Emily Ahrens is a second year PhD in Nursing Science Student, who received funding from the NTI Joan Culp funds and de Tornyay Center for the 2022 AACN’s National Teaching Institute & Critical Care Exposition (NTI) conference.
Why did you choose nursing?
I’ve always found the human body and helping people to be fascinating and compelling. Nursing specifically came to me after my close friend in college got in a severe car accident and I went and visited her while she was intubated and had several chest tubes. The ICU nurses made us feel less scared about what happened to her and what was going on. It made me feel like that was important, to be able to help people through some of these really serious, scary events.
At the same time, I had been on a trajectory to do a physical therapy type of program. I was talking to my next door neighbor, who was a critical care nurse, and she let me job shadow her. I was like, this is definitely where I want to be. I really enjoyed the critical thinking aspect. I really enjoyed the camaraderie of the ICU team. It felt very meaningful to me.
What made you want to go into research?
I wanted to impact more people than I could physically take care of. I wanted to contribute to developing new research that produces better outcomes for people. I looked into the DNP, and the PhD, and a master’s course, and a PhD seemed very interesting. Now that I’m in it, I feel like I’m definitely in the right spot. I think my brain has been a research brain this whole time.
What are your areas of research interest?
I’m a critical care nurse, and I have been for 10 years. My area of interest is ICU delirium, specifically focusing on patients with limited English proficiency. I have a theory that they experienced more ICU delirium than patients who speak English. There’s a big research gap in that area.
ICU delirium, if you don’t know, it’s a somewhat common but very consequential sequela of being critically ill, where you enter this altered state of consciousness fluctuating between hyperactivity and hypoactivity. It’s independently associated with PTSD and neuro cognitive deficits that are part of post intensive care syndrome. If someone has ICU delirium it can be devastating for their long term quality of life as a critical care survivor.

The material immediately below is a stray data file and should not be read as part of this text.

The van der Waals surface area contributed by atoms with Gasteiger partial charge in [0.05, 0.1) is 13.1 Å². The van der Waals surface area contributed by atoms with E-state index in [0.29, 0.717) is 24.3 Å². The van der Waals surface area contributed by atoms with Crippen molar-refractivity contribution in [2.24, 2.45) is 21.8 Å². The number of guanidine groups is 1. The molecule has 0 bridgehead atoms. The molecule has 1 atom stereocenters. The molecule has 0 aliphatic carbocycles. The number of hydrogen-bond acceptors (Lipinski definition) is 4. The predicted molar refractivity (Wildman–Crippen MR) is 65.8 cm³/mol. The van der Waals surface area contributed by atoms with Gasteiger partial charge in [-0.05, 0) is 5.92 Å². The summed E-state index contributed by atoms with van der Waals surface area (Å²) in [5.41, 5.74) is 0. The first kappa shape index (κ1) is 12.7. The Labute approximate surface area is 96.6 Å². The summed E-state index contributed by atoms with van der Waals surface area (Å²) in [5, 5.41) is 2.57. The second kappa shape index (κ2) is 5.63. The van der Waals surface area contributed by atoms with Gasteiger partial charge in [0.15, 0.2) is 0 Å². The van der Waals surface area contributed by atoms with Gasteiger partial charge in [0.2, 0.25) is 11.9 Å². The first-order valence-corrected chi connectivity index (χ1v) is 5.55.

I think certainly older people are at high risk for it but also patients who don’t speak English, in my personal bedside experience, are at a higher risk for it than English speakers. So I’m hoping to do more research in that area to get down to the bottom of that problem.
What about ICU delirium made you want to study this area?
As a bedside nurse it’s really difficult to manage. Especially when they’re hypoactive, you can’t do rehab with them easily because you can’t get them to do much and that really limits their healing and their ability to gain strength. Then when they’re hyperactive it’s like you’re in a wrestling match just trying to keep your patient in bed and from pulling their lines out, even when you restrain them and restraints make it worse. A lot of hospitals, regardless of your patient having delirium, will pair you with another patient, so you have to try to maintain this person’s safety while taking care of someone else. It’s really, really stressful and difficult.
Then I learned about post intensive care syndrome and how much it correlates with more severe post intensive care syndrome symptoms, like neurocognitive deficits and PTSD and decreased strength from ICU acquired weakness. Some people can have it for years. It was devastating to me. It made me want to do more for people while they’re critically ill to try to set them up better.